“The Great War”…World War I, officially ended when the Treaty of Versailles was signed on June 28, 1919, outside the town of Versailles, France. However, fighting had actually ceased some seven months earlier, on the eleventh hour of the eleventh day of the eleventh month…November 11, 1918. It is for that reason this particular date in our history became known as the end of “the war to end all wars” and maintained special significance for generations to come. With these words, “To us in America, the reflections of Armistice Day will be filled with solemn pride in the heroism of those who died in the country’s service and with gratitude for the victory, both because of the thing from which it has freed us and because of the opportunity it has given America to show her sympathy with peace and justice in the councils of the nations…” President Wilson proclaimed November 11, 1919 as the first commemoration of Armistice Day. Later, an Act approved May 13, 1938, made the 11th of November in each year a legal holiday – a day dedicated to the cause of world peace and to be thereafter celebrated and known as “Armistice Day”. This day would be set aside to honor veterans of World War I.

The year 1954, and the 83rd Congress changed this designation. Due to World War II and the greatest mobilization of soldiers, sailors, Marines and airmen in the Nation’s history, and the aggression in Korea fought by American forces, the Act of 1938 was amended with the replacing of the word “Veterans” for the word “Armistice”. On June 1, 1954, under President Eisenhower, November 11th became a day where all American veterans of all wars would be honored.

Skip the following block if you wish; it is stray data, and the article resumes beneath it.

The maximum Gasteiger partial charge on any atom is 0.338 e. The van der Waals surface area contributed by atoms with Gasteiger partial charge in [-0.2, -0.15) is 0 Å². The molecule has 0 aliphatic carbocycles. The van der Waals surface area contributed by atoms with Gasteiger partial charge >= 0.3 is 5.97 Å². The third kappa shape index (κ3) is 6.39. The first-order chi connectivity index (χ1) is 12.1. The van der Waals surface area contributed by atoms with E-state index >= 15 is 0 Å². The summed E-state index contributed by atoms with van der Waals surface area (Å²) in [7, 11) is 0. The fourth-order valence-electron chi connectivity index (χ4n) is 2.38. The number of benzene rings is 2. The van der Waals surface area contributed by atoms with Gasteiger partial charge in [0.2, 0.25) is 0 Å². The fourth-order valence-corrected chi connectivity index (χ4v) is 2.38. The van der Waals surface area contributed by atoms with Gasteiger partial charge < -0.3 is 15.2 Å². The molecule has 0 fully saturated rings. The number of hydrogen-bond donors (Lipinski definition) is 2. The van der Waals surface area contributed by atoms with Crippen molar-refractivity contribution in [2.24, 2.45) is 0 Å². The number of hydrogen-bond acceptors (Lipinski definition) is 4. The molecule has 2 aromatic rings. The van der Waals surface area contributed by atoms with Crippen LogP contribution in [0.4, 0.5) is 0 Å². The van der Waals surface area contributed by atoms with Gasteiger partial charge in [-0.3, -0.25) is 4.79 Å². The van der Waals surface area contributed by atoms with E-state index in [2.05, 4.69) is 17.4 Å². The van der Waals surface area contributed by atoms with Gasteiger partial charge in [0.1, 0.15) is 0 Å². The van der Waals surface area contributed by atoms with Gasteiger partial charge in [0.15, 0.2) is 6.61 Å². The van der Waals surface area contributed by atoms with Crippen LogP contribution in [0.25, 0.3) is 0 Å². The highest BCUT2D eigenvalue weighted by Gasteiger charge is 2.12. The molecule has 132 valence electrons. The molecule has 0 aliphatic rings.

And still today, November 11th is recognized as a celebratory day to honor America’s veterans for their patriotism, love of country and willingness to serve and sacrifice for the common good. But it was not before many iterations (even one including the day identified for celebration be one that created a three-day weekend)…revisions…improvements if you will, that the day officially rested on the same day of every year, regardless of the day of the week, Branch of Service, level of wartime participation or time served. And so it goes…opportunities to revise, to improve, to consider another way, exist everywhere. We just have to continue our efforts of pursuing them.

And to the men and women of the Armed Forces…regardless of the Branch of Service, time served, job performed…THANK YOU for your service to our great nation and the sacrifices you made to defend our freedom.

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